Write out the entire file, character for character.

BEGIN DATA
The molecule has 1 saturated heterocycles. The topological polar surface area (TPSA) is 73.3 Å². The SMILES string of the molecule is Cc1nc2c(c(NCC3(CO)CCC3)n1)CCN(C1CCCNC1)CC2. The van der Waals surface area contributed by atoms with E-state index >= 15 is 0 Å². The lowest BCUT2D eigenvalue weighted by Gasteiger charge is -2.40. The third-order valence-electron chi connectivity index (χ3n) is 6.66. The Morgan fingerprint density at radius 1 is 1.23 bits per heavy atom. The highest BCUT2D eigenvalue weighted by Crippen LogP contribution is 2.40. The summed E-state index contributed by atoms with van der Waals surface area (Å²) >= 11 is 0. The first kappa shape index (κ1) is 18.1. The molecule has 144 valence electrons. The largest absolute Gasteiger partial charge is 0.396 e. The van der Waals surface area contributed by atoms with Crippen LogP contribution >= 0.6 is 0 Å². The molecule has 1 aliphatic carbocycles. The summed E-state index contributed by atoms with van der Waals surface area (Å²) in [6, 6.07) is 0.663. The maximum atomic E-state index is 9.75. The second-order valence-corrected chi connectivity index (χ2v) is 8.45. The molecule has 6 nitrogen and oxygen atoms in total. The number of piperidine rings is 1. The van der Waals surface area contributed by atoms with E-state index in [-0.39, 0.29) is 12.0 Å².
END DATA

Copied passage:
The molecule has 1 saturated heterocycles. The topological polar surface area (TPSA) is 73.3 Å². The SMILES string of the molecule is Cc1nc2c(c(NCC3(CO)CCC3)n1)CCN(C1CCCNC1)CC2. The van der Waals surface area contributed by atoms with E-state index >= 15 is 0 Å². The lowest BCUT2D eigenvalue weighted by Gasteiger charge is -2.40. The third-order valence-electron chi connectivity index (χ3n) is 6.66. The Morgan fingerprint density at radius 1 is 1.23 bits per heavy atom. The highest BCUT2D eigenvalue weighted by Crippen LogP contribution is 2.40. The summed E-state index contributed by atoms with van der Waals surface area (Å²) >= 11 is 0. The first kappa shape index (κ1) is 18.1. The molecule has 144 valence electrons. The largest absolute Gasteiger partial charge is 0.396 e. The van der Waals surface area contributed by atoms with Crippen LogP contribution >= 0.6 is 0 Å². The molecule has 1 aliphatic carbocycles. The summed E-state index contributed by atoms with van der Waals surface area (Å²) in [6, 6.07) is 0.663. The maximum atomic E-state index is 9.75. The second-order valence-corrected chi connectivity index (χ2v) is 8.45. The molecule has 6 nitrogen and oxygen atoms in total. The number of piperidine rings is 1. The van der Waals surface area contributed by atoms with E-state index in [-0.39, 0.29) is 12.0 Å².